Are you using ‘how’ correctly?
In my book One with the Universe I counsel readers to ask ‘how’ questions. That suggestion is made in the context of assigning problems to your subconscious mind…a suggestion that’s especially helpful when your conscious mind is struggling to find a solution.
My rationale for suggesting ‘how’ instead of ‘if’ questions is that ‘if’ implies doubt whereas ‘how’ implies a solution. When fed doubt, the subconscious nurtures the doubt. But when it’s fed ‘how’ questions it finds a solution…or so I thought.
Recent experiences with two dear friends has opened my eyes to the possibility of misusing ‘how’ questions.
When you ask your subconscious questions like:
- How can I overcome [obstacle]?
- How can I repair the [the damage you created]?
- How can I choose between two opportunities and feel comfortable with my choice?
- How can I solve this problem?
Implicit in all of these questions is the belief that there is a solution, an answer that will alleviate the fear and anxiety you’re currently experiencing.
You’ve all had the experience of setting aside a problem and moving onto something else only to have the solution suddenly come to mind. What happened was that while setting aside the problem, you assigned it to your subconscious mind by wondering “How am I going to solve this problem?” Notice that it’s a ‘how’ question.
During these times you used your subconscious mind as it was intended to be used, to solve problems that the conscious mind isn’t.
- You acknowledged that the conscious mind wasn’t providing a solution.
- You assigned the task to your subconscious mind the task of finding a solution…using a ‘how’ question.
- You put your conscious mind to work doing something you knew you could accomplish.
This may all have happened subconsciously, outside the realm of your awareness, but it’s what you did. Knowing that, you now realize that you can do it again and again at any time of the day or night…consciously and at will.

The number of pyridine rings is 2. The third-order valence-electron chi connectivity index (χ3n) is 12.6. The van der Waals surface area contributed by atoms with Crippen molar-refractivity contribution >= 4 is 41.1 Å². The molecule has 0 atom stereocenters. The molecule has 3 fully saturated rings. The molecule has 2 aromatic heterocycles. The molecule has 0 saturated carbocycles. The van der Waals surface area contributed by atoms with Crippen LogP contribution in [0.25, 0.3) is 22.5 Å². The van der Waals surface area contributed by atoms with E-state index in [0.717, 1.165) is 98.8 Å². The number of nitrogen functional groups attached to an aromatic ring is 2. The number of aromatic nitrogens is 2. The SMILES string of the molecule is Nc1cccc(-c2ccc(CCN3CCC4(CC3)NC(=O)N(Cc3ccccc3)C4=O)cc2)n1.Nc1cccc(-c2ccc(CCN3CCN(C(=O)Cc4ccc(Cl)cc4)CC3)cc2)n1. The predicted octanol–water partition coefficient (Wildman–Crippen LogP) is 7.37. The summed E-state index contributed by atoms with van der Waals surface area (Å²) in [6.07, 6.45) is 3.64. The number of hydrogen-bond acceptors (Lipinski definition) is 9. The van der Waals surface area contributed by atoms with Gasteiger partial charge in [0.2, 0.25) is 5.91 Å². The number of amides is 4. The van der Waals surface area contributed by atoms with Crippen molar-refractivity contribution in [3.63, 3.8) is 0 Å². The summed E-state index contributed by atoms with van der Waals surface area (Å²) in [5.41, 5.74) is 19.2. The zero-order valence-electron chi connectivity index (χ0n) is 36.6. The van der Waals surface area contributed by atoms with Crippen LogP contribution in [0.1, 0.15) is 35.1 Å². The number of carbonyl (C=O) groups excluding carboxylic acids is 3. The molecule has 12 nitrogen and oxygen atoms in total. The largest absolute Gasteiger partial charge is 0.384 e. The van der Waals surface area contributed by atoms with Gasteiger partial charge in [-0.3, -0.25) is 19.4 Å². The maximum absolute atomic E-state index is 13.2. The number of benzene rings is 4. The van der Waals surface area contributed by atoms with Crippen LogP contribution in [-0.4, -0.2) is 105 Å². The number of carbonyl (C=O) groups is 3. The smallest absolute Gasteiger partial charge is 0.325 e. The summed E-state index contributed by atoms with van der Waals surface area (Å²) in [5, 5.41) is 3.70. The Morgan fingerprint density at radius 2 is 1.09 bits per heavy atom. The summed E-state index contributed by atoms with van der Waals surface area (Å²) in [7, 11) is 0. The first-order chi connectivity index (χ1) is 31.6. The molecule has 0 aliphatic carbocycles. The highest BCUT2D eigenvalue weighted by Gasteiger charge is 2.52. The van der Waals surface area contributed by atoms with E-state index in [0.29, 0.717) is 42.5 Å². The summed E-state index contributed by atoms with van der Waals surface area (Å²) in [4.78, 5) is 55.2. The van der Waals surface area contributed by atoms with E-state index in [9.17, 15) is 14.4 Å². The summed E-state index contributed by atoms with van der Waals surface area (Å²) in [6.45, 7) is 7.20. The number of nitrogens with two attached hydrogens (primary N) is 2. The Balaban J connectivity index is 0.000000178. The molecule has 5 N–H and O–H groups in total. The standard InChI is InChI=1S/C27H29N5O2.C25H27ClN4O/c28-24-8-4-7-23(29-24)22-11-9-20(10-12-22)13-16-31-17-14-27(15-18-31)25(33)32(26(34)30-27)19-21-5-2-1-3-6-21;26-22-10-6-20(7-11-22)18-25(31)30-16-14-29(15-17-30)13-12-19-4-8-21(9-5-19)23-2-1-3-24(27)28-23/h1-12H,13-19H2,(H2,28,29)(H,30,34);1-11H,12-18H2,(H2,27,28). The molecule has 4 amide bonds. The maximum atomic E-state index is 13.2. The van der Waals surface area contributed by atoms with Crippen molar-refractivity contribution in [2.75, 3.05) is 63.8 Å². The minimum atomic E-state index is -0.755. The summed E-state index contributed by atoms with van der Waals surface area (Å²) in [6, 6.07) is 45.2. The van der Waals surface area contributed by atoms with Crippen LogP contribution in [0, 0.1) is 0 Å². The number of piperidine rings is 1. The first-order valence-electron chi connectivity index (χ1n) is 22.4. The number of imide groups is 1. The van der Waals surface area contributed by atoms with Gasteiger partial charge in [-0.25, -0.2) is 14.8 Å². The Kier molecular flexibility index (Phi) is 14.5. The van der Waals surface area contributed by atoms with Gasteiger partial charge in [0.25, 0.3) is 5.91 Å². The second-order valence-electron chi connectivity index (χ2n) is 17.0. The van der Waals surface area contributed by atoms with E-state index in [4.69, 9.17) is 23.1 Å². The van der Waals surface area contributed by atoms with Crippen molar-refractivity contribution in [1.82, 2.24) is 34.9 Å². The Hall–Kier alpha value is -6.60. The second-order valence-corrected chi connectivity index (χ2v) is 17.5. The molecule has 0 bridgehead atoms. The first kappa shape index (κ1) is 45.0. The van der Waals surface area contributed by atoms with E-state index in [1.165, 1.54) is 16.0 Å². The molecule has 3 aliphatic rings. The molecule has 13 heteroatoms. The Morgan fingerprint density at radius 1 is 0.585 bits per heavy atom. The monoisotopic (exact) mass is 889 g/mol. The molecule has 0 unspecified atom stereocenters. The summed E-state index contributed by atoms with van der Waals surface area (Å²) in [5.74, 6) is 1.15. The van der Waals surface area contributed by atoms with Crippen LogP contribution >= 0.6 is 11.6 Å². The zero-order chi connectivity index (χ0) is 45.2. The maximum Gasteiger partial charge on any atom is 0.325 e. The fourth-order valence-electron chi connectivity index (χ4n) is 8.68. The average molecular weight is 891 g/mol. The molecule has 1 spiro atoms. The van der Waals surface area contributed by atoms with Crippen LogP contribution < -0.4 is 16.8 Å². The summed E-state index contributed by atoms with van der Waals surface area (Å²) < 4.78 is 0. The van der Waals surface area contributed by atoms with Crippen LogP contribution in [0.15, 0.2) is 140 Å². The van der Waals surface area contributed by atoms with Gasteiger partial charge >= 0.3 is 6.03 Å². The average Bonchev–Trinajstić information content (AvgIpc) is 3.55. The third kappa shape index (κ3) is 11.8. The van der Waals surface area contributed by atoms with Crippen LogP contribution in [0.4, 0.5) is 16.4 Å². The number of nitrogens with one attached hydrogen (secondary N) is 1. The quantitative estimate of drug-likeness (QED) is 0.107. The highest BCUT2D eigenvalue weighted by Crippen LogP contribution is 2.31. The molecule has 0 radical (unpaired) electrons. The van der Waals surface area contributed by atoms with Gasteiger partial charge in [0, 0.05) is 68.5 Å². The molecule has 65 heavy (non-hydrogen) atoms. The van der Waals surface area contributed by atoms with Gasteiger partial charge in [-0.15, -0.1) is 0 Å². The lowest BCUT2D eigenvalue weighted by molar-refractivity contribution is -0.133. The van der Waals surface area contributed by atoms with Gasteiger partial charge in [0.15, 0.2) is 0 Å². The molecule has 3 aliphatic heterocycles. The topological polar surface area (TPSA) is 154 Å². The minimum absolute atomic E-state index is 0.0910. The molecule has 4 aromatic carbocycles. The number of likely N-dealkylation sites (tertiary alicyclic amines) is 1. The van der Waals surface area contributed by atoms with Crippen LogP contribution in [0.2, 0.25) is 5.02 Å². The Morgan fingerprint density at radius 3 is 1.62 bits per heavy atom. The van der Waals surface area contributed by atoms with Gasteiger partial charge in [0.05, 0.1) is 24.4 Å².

The two friends I mentioned opened my eyes to the fact that I needed to become more precise in my advice. Both were unhappy with their current employment situations. Both knew that they needed to extricate themselves from their employments.
Both asked ‘how’ questions, but the ‘how’ question they were asking was “How is my spouse going to react to my desire to change?” Both spouses had their own visions for the future that included having steady income from their partners.
The problem with this ‘how’ question is that they’re asking the subconscious mind to speculate about someone else’s reaction will be. The subconscious mind is not designed to do that. It’s designed to provide solutions to problems and convert emotions into productive behaviors.
Another reason that their question wasn’t producing a solution is that there was doubt about how the spouse would respond. Both knew that their spouses loved and supported them, but both also knew that what they wanted to do conflicted with some aspects of their spouses’ desires. Hence the doubt about ‘how’ their spouses would react.
Doubt is not congruent with the solution orientation of the subconscious mind. In order for the subconscious to find a solution there must be belief that there is a solution. The good news is that once these friends realized that they were asking the wrong type of ‘how’ question, they shifted to the correct use of ‘how’ and gained the agreement and support of their spouses to do what they desired.
When assigning a ‘how’ question to your subconscious mind, pause. Then ask yourself “Does the language in this question imply doubt?” If it does, keep working on the language until your question presumes a solution. That’s the proper use of ‘how.’
For our kids
Allow your kids to see you assigning problems to your subconscious mind. Verbalize the ‘how’ question you’re using. On those occasions that you asked a ‘how’ question, but didn’t get an answer, let your kids know that you’re revamping your question to remove the doubt that was implicit in your original question.
When you demonstrate your willingness to share your experiences with your kids, especially the ones that didn’t work as you’d hoped, you not only help them gain greater insights into what works and what doesn’t, you make it easier for them to share their challenges with you. These open, candid exchanges will create bonds with your kids that both you and they will treasure for a lifetime.
Please share your wisdom in a comment below.
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